At the edge of Philadelphia’s Chinatown, among a row of small stores selling fresh fortune cookies and Chinese herbs, sits an unobtrusive café where coffee costs upwards of $3.50 a cup. Ray’s Café and Tea House has room for only thirty customers. A white board advertises pan-fried or steamed dumplings and other Chinese specialties daily. Newspapers and magazines fan out along a narrow counter, behind which rises a chemist’s dream: a row of gleaming glass bowls with tubes perched above Bunsen burners. It is here that Ray’s owner, Grace Chen, works her magic. She methodically fills a siphon coffeemaker with water, grinds some freshly roasted beans, and adds the coffee to a filter that divides the tube from the bowl. Once the water boils, it rises up through the tube, and then Grace stirs the coffee with what looks like a wooden tongue depressor and removes the device from the flame. She lets the rich, dark liquid slowly drip back into the glass bowl. This entire process takes patience, but it’s well worth the wait. After approximately four minutes, Grace pours the coffee—now full bodied, smooth, and complex, without a hint of bitterness—into an exquisite porcelain cup and brings it to the table, accompanied by a tiny pitcher of cream and a miniature butter cookie.
Although Ray’s is primarily a coffeehouse, Grace Chen doesn’t neglect the other items on her menu, including various teas and desserts of green tea ice cream, fresh milkshakes, and excellent pastries from a Viennese bakery in nearby Cherry Hill, New Jersey. Her selection of Chinese dishes is unusual, with an emphasis on fresh, healthy items and specialties like Ray’s delicious handmade dumplings filled with pork, shrimp, or vegetables.
I recently spoke to Grace Chen about her café.
LB: Tell me about your dumplings. I can’t decide which are my favorite—the pork with napa cabbage, the shrimp, or the curry chicken.
GC: I love my dumplings. I loved dumplings when I was a child in Taiwan. I really enjoyed how my family—my mother and everybody—would get together to make the dough, the homemade skin, and then add the fillings. That was the happiest time because you needed to get everybody involved to make dumplings. After that, you would eat and talk, and then you would get full and happy. There’s not much else you need to do. Dumplings don’t involve too many pots and pans. All you need is a pan for frying and a pot for boiling the water. That’s it! Not like most cooking where you have so many pots and pans to wash.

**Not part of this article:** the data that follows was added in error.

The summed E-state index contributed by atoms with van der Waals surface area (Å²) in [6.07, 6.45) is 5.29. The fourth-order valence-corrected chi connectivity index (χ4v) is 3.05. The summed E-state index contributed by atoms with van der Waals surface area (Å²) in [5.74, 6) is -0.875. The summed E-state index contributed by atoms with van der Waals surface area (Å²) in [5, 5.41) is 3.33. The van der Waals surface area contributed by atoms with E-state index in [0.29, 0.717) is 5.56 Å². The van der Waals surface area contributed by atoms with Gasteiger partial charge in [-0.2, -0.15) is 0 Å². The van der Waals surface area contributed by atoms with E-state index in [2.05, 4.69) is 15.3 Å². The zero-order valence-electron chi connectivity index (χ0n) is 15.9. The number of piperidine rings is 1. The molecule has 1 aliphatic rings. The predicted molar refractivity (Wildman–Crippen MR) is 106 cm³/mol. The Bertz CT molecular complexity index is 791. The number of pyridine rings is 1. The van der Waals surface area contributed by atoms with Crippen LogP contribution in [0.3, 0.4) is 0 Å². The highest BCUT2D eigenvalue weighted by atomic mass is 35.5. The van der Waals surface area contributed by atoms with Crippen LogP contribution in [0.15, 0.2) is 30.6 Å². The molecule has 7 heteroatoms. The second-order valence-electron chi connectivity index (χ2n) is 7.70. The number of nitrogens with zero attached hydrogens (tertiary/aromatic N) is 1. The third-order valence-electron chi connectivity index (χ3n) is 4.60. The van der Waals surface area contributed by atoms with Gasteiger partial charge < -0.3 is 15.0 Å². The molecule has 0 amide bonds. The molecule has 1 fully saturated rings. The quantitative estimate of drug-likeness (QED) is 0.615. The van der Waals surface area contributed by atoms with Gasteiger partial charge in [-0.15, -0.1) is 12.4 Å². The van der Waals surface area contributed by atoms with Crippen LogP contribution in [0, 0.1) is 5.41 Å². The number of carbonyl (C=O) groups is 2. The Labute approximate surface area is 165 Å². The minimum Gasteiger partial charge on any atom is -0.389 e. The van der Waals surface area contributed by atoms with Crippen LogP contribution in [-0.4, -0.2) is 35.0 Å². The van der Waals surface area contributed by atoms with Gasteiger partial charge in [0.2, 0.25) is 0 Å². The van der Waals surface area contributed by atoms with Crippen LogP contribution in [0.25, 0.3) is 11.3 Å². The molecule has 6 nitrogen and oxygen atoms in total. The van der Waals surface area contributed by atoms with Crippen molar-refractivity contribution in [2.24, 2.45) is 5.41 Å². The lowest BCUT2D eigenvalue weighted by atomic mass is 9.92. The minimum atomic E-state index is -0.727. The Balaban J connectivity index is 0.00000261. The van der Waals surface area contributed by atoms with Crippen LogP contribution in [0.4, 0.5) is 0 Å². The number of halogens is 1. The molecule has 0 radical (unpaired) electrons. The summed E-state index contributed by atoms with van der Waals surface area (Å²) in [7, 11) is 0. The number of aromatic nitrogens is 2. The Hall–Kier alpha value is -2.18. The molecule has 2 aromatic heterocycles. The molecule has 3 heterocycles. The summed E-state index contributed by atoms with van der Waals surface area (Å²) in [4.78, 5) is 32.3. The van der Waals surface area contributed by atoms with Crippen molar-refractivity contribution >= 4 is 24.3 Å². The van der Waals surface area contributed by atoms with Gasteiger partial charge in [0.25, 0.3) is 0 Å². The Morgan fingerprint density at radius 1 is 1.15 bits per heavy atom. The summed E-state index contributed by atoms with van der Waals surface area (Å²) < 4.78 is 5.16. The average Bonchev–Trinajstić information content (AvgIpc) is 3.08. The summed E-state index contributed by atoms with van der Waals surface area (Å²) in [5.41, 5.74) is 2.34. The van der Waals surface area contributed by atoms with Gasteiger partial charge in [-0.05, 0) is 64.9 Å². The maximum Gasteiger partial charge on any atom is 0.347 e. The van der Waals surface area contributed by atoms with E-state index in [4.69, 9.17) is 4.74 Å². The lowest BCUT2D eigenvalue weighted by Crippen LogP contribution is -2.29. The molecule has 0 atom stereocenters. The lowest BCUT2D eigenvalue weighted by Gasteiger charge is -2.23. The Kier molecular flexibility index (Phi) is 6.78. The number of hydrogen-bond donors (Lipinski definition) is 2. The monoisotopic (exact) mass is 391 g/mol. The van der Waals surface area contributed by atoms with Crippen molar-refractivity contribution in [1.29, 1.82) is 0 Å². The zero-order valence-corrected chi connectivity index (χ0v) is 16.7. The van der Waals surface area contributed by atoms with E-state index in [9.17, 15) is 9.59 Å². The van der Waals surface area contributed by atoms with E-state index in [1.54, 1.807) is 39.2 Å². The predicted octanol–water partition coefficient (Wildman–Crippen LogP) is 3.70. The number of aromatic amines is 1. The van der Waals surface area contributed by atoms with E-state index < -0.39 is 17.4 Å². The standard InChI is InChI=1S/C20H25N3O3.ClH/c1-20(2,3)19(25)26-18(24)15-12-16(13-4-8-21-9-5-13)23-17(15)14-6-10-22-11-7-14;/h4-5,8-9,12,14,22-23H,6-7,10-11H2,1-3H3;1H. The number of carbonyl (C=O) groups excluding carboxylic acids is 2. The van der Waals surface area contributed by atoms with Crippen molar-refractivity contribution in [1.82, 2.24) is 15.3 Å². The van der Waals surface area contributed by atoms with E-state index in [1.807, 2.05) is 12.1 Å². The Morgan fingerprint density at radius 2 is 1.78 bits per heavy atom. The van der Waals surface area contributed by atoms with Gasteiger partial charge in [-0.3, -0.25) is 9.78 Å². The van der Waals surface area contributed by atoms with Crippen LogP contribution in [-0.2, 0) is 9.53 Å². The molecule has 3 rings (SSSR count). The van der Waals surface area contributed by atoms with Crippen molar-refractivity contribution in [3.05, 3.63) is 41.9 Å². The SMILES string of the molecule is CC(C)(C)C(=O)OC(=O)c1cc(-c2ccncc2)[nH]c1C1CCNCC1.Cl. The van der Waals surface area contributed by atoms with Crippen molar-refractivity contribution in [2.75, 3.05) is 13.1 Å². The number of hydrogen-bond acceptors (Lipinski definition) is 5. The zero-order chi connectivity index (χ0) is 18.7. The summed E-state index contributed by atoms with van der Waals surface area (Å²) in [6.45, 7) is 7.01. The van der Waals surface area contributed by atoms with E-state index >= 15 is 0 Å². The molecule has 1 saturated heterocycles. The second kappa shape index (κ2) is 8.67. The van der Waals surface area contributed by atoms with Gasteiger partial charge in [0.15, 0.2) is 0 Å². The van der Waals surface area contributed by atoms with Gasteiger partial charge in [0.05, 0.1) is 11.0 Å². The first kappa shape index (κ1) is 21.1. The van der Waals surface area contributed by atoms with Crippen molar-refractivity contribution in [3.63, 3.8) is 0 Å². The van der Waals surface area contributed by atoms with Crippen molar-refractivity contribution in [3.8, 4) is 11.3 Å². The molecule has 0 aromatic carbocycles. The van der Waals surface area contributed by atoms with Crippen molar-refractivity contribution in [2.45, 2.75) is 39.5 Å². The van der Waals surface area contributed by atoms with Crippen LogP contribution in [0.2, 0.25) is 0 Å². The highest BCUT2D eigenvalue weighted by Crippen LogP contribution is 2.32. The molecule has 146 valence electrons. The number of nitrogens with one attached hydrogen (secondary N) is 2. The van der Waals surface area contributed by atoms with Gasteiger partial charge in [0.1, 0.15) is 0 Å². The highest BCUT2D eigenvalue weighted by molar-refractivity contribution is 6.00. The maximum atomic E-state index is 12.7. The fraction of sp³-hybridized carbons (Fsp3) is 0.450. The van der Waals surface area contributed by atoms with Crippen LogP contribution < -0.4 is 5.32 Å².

My chef prepares the dough and fillings, but we all put the dumplings together because the work’s so labor intensive. I really enjoy making them because that’s part of the art. They’re handmade, and these days you rarely get anything that’s made by hand. Yet people still don’t buy enough dumplings. Maybe that’s because other local restaurants serve dim sum, and those dumplings cost less. I hope that someday I’ll sell so many that my pot will boil continuously, and my chef and kitchen helper will be able just to stand there and make dumplings to order. That’s how things are in Taiwan dumpling houses. If you order sixty, they make them and then put them in to boil or pan fry—right in front of you! Oh, how I hope that day will come! Yes, that’s how I think food should be. You go to a market for a fresh fish, you pick out the fish, the workers clean and cut the fish right in front of you, and then you take it home.